Op-Ed: The Expo Line reconnects the pueblo and the Pacific

Starting Friday, you can board an Expo Line train in downtown Los Angeles and disembark in Santa Monica less than an hour later. If you live or work between Santa Monica and downtown, this new extension is obviously big news.

But what if you don’t? Did Santa Monicans get all excited two months ago, when Metro extended the Gold Line from Pasadena to Azusa? Of course not. “Pasadena? You can’t even get a decent bowl of acai there.”

A train to the beach is different. You can tell by the way people refer to it. Nobody’s talking about a train from the beach, though most assuredly the Expo Line is that too. The grand opening hoopla on Friday and Saturday (free rides, food trucks, Uber discounts from the Metro’s “Office of Extraordinary Innovation”) befits the rail re-connection, after 63 years and more than $1 billion, of the pueblo and the Pacific.

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Despite all the bunting and ribbon-cutting, train lovers are nervous. Metro ridership has mysteriously dipped lately. Will the fares grow enough to justify the Expo Line’s cost? Will the trains move enough people to lighten the road load? Will folks in Huntington Park or Pacific Palisades, still remote from the Expo Line (and most of the rest of Metro’s projects) care enough to help pass the next transit sales tax hike, Measure R2?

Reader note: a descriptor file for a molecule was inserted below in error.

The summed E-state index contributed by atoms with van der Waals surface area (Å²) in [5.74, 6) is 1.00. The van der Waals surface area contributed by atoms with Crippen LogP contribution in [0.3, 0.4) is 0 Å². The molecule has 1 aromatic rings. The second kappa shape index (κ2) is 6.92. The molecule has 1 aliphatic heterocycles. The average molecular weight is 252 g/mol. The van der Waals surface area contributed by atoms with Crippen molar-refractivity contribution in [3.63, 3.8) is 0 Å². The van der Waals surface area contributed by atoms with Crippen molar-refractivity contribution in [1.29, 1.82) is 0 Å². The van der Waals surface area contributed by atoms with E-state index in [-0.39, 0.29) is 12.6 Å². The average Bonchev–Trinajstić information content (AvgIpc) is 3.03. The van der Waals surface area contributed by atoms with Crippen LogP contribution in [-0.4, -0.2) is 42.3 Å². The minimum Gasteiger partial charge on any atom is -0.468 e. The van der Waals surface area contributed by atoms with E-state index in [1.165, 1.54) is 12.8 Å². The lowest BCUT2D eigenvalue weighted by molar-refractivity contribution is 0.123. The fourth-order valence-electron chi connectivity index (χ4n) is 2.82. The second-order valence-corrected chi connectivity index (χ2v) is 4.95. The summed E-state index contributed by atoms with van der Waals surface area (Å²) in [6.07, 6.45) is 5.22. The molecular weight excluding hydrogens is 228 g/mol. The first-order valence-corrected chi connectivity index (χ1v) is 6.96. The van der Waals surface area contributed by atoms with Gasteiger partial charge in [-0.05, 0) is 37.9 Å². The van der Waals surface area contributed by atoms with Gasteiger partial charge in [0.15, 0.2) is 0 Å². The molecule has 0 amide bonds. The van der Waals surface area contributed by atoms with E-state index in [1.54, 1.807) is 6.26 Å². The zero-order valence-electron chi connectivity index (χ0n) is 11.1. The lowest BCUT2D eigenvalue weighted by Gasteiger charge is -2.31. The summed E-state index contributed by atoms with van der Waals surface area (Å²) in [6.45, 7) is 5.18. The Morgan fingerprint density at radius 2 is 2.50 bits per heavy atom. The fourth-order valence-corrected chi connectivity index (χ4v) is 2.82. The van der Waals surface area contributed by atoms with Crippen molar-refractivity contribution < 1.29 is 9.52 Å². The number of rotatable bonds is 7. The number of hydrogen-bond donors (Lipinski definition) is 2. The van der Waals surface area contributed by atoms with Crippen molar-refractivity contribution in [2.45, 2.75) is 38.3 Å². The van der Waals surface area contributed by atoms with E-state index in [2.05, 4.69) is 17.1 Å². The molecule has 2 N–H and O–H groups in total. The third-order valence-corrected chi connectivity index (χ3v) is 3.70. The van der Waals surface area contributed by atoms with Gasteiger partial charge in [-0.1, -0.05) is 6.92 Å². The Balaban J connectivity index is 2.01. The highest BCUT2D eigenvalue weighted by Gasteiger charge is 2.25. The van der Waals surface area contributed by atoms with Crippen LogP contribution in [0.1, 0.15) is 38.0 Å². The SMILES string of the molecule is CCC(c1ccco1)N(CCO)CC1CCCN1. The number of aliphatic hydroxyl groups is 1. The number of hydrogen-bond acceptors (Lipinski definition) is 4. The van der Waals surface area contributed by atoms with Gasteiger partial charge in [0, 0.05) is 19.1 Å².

It might help if the doubters just took the ride, picking up the train at the elevated Culver City platform, where the line used to end. The extension swoops over a graceful bridge athwart Venice Boulevard and makes seven new stops en route to the horizon.


Palms Station comes first. The late patron saint of Los Angeles mass transit, author Ray Bradbury, would have been very happy if he’d lived to see this weekend. An indefatigable monorail champion who never learned to drive, he could have coasted his trusty ten-speed to this stop from his (since-demolished) home on Cheviot Drive. Tellingly, the last paragraph of “Fahrenheit 451” (L.A.’s current citywide Big Read) isn’t the indictment of censorship or conformity you might expect, but a hushed prayer for the rebirth of the novel’s shattered metropolis, a fragment that wouldn’t be out of place engraved over a Metro platform: “When we reach the city.”